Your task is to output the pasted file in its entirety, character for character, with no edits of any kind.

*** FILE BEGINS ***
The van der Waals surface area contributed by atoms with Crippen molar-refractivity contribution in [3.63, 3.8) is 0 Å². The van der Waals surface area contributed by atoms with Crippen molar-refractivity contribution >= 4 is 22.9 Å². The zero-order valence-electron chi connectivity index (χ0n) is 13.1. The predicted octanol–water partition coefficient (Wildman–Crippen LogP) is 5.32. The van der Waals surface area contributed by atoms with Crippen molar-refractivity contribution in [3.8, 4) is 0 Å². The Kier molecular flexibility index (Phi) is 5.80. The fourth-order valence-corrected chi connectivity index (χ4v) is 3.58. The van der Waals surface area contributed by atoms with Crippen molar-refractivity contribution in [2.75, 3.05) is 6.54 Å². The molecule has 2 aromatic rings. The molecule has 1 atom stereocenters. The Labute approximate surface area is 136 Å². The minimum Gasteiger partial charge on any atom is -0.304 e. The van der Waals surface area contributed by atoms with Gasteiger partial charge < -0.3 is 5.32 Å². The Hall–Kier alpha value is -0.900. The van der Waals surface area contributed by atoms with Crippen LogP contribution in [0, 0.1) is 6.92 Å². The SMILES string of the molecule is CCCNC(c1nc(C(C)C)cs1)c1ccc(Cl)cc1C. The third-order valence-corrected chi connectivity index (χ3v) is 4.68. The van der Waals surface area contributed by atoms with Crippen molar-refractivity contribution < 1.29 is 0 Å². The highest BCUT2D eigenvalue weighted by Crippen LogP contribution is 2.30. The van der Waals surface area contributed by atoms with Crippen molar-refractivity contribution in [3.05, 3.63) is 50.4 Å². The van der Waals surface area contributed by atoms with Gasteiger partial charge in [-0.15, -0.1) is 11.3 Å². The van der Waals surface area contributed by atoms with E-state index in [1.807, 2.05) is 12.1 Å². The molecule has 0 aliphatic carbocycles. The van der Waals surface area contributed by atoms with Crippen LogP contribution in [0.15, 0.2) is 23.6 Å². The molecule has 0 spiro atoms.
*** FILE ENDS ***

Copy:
The van der Waals surface area contributed by atoms with Crippen molar-refractivity contribution in [3.63, 3.8) is 0 Å². The van der Waals surface area contributed by atoms with Crippen molar-refractivity contribution >= 4 is 22.9 Å². The zero-order valence-electron chi connectivity index (χ0n) is 13.1. The predicted octanol–water partition coefficient (Wildman–Crippen LogP) is 5.32. The van der Waals surface area contributed by atoms with Crippen molar-refractivity contribution in [3.8, 4) is 0 Å². The Kier molecular flexibility index (Phi) is 5.80. The fourth-order valence-corrected chi connectivity index (χ4v) is 3.58. The van der Waals surface area contributed by atoms with Crippen molar-refractivity contribution in [2.75, 3.05) is 6.54 Å². The molecule has 2 aromatic rings. The molecule has 1 atom stereocenters. The Labute approximate surface area is 136 Å². The minimum Gasteiger partial charge on any atom is -0.304 e. The van der Waals surface area contributed by atoms with Gasteiger partial charge < -0.3 is 5.32 Å². The Hall–Kier alpha value is -0.900. The van der Waals surface area contributed by atoms with Crippen LogP contribution in [0, 0.1) is 6.92 Å². The SMILES string of the molecule is CCCNC(c1nc(C(C)C)cs1)c1ccc(Cl)cc1C. The third-order valence-corrected chi connectivity index (χ3v) is 4.68. The van der Waals surface area contributed by atoms with Crippen molar-refractivity contribution < 1.29 is 0 Å². The highest BCUT2D eigenvalue weighted by Crippen LogP contribution is 2.30. The van der Waals surface area contributed by atoms with Crippen molar-refractivity contribution in [3.05, 3.63) is 50.4 Å². The van der Waals surface area contributed by atoms with Gasteiger partial charge in [-0.15, -0.1) is 11.3 Å². The van der Waals surface area contributed by atoms with E-state index in [1.807, 2.05) is 12.1 Å². The molecule has 0 aliphatic carbocycles. The van der Waals surface area contributed by atoms with Crippen LogP contribution in [0.15, 0.2) is 23.6 Å². The molecule has 0 spiro atoms.